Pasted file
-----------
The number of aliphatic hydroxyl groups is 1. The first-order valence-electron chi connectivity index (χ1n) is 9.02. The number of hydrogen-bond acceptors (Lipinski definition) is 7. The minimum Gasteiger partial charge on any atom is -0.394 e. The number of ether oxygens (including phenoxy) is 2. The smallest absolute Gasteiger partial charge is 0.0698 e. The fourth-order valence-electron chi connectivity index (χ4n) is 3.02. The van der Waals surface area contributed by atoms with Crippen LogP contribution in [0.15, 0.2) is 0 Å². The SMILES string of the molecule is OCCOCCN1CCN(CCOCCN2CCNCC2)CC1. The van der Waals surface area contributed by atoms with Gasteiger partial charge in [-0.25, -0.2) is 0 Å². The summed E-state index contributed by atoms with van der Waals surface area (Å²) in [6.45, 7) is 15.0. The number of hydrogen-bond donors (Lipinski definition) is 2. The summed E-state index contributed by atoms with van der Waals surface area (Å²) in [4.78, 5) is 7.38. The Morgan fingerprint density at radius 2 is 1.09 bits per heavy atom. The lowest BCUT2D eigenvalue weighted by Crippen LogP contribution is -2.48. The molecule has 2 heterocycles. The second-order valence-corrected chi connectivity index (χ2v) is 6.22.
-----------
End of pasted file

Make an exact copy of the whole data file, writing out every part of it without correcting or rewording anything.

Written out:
The number of aliphatic hydroxyl groups is 1. The first-order valence-electron chi connectivity index (χ1n) is 9.02. The number of hydrogen-bond acceptors (Lipinski definition) is 7. The minimum Gasteiger partial charge on any atom is -0.394 e. The number of ether oxygens (including phenoxy) is 2. The smallest absolute Gasteiger partial charge is 0.0698 e. The fourth-order valence-electron chi connectivity index (χ4n) is 3.02. The van der Waals surface area contributed by atoms with Crippen LogP contribution in [0.15, 0.2) is 0 Å². The SMILES string of the molecule is OCCOCCN1CCN(CCOCCN2CCNCC2)CC1. The van der Waals surface area contributed by atoms with Gasteiger partial charge in [-0.25, -0.2) is 0 Å². The summed E-state index contributed by atoms with van der Waals surface area (Å²) in [6.45, 7) is 15.0. The number of hydrogen-bond donors (Lipinski definition) is 2. The summed E-state index contributed by atoms with van der Waals surface area (Å²) in [4.78, 5) is 7.38. The Morgan fingerprint density at radius 2 is 1.09 bits per heavy atom. The lowest BCUT2D eigenvalue weighted by Crippen LogP contribution is -2.48. The molecule has 2 heterocycles. The second-order valence-corrected chi connectivity index (χ2v) is 6.22.